Bell’s remarkable book examines racial politics at three “abolitionist colleges” that offered interracial education in the nineteenth century—Oberlin College, Berea College, and the short-lived New York Central College (1848–1860), which was the most radical of the group. These schools were among the institutions in the United States most committed to multiracial democracy. According to Bell, although the schools were run largely by white men, the Black students were the ones continually pushing the colleges to honor their commitment to universal human equality. These colleges emerged when racist violence and prejudice were spreading and hardening in both the North and South. Black students also faced challenges on these supposedly enlightened campuses. The most progressive white allies were not immune to fears of amalgamation—interracial mixing—which clearly showed limits in white egalitarian thinking. As in the abolitionist movement generally, white paternalism and its emphasis on racial uplift also worked against the universalist equality...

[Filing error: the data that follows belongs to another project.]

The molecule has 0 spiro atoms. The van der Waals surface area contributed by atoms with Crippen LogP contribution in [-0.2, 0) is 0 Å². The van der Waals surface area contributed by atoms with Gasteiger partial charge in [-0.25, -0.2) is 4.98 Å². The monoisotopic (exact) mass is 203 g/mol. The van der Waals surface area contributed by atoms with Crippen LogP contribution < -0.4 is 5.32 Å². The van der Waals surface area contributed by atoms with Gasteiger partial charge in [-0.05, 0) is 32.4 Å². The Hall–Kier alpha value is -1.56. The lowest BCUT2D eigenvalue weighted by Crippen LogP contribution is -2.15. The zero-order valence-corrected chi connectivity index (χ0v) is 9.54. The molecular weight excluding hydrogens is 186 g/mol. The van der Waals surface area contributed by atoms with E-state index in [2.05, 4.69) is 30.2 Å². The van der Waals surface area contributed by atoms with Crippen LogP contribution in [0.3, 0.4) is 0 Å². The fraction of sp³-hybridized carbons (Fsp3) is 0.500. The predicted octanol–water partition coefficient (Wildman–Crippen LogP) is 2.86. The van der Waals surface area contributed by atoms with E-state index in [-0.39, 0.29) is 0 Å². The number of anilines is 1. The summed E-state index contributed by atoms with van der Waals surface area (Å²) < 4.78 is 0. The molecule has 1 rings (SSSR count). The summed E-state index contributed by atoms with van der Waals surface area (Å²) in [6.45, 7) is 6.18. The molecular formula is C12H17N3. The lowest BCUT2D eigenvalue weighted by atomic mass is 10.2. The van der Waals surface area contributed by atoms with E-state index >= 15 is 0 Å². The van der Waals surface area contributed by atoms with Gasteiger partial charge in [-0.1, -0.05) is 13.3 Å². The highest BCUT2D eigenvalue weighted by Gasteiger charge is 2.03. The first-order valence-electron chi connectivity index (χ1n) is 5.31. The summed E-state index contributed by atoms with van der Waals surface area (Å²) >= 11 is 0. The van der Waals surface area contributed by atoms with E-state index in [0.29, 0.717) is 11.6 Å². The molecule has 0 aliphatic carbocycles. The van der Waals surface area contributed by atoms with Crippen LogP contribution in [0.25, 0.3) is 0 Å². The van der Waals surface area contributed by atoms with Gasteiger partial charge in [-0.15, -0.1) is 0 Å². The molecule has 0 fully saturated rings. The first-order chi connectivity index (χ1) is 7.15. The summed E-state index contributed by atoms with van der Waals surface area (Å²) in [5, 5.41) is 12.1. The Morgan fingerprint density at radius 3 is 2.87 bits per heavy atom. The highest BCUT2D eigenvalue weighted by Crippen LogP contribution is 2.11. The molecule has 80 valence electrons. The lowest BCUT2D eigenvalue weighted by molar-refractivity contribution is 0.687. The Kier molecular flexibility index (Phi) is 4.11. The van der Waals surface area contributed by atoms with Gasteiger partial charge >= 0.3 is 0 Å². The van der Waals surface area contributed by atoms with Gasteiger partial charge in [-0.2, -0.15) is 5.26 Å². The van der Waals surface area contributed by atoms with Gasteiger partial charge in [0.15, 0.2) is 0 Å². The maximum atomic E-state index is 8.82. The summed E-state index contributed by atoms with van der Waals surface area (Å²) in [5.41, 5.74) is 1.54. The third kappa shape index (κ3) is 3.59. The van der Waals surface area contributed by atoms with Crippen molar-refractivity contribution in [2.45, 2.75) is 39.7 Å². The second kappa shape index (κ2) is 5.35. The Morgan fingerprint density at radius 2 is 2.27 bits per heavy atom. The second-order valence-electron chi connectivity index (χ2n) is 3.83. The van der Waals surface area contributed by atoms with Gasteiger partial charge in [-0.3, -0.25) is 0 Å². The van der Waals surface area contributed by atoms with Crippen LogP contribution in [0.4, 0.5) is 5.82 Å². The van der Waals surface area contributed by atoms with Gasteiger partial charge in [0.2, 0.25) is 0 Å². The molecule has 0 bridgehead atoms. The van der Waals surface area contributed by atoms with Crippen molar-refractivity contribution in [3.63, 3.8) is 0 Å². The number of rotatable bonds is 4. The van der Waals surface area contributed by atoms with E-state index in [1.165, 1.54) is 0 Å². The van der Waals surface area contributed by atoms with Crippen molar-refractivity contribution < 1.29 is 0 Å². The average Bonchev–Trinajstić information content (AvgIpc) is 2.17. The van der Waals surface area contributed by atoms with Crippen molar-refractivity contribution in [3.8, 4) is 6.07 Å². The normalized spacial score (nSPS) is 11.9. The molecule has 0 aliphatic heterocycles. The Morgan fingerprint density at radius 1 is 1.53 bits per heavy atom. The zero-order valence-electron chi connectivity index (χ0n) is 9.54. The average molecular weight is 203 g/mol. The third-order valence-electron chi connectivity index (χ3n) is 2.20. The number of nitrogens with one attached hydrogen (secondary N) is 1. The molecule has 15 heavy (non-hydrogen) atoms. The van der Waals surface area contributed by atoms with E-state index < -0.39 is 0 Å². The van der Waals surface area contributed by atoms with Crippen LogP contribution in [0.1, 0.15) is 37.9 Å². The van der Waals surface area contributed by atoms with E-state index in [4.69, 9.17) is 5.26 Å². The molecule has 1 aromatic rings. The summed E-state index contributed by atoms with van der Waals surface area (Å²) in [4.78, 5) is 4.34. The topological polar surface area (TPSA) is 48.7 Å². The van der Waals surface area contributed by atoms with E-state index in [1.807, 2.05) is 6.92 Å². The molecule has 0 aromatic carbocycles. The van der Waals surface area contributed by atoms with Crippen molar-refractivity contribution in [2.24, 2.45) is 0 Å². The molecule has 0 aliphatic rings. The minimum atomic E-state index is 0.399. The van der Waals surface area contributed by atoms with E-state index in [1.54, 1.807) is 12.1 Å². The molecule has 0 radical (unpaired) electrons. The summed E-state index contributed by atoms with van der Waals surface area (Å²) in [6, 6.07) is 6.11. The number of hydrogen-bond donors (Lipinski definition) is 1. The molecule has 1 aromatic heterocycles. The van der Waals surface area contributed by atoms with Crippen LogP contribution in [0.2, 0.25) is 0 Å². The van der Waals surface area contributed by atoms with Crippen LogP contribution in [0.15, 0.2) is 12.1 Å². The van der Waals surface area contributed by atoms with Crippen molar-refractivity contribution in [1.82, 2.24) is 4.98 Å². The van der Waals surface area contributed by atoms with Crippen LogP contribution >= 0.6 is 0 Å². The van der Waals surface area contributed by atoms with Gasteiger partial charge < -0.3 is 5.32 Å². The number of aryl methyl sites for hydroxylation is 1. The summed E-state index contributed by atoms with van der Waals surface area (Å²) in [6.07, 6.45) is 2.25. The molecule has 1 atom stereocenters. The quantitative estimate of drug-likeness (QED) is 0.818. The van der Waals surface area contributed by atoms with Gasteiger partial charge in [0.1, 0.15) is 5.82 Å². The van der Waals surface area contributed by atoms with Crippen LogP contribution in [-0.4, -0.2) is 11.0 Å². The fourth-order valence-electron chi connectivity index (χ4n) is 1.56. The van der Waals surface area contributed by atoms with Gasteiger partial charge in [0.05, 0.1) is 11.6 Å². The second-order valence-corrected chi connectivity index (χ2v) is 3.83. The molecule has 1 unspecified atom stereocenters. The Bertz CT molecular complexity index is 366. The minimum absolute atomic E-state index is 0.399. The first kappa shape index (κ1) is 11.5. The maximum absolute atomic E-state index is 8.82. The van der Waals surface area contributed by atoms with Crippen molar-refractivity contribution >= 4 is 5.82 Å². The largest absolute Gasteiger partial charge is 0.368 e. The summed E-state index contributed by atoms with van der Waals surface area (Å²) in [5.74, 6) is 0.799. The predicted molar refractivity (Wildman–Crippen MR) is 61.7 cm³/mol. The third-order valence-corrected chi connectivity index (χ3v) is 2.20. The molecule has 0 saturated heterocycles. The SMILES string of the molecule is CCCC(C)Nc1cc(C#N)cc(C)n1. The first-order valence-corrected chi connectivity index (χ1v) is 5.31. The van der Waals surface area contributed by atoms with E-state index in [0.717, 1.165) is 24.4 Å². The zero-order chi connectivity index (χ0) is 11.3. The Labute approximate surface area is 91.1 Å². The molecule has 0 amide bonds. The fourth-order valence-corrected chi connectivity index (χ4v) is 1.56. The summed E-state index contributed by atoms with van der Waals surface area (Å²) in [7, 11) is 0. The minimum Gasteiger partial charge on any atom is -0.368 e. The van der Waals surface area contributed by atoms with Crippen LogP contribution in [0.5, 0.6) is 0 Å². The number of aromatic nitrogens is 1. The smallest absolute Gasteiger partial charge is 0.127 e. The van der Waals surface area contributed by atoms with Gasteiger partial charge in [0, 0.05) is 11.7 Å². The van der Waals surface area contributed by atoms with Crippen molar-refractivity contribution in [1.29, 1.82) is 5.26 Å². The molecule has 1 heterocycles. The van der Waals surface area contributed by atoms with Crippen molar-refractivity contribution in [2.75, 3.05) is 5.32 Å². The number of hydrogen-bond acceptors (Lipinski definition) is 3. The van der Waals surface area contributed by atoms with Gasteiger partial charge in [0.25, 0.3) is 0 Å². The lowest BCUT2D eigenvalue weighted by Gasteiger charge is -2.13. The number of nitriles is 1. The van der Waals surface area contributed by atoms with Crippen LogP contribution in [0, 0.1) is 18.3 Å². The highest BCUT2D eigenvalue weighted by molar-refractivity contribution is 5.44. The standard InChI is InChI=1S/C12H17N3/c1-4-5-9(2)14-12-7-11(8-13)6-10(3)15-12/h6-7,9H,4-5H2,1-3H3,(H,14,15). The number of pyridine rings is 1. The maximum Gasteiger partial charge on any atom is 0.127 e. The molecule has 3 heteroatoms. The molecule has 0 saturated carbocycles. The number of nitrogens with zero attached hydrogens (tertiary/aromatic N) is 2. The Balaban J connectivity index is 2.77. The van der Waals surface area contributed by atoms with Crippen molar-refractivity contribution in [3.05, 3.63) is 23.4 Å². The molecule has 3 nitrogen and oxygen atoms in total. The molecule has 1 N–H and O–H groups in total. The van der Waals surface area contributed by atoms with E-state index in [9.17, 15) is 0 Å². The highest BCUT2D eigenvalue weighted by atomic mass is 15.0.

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March 01 2023
Degrees of Equality: Abolitionist Colleges and the Politics of Race by John Frederick Bell
Degrees of Equality: Abolitionist Colleges and the Politics of Race. By
Louisiana State University Press,
Virginia Military Institute
Online ISSN: 1530-9169
Print ISSN: 0022-1953
© 2023 by the Massachusetts Institute of Technology and The Journal of Interdisciplinary History, Inc.
The Massachusetts Institute of Technology and The Journal of Interdisciplinary History, Inc.
The Journal of Interdisciplinary History (2023) 53 (4): 659–661.
Mark Boonshoft; Degrees of Equality: Abolitionist Colleges and the Politics of Race by John Frederick Bell. The Journal of Interdisciplinary History 2023; 53 (4): 659–661. doi: https://doi.org/10.1162/jinh_r_01923
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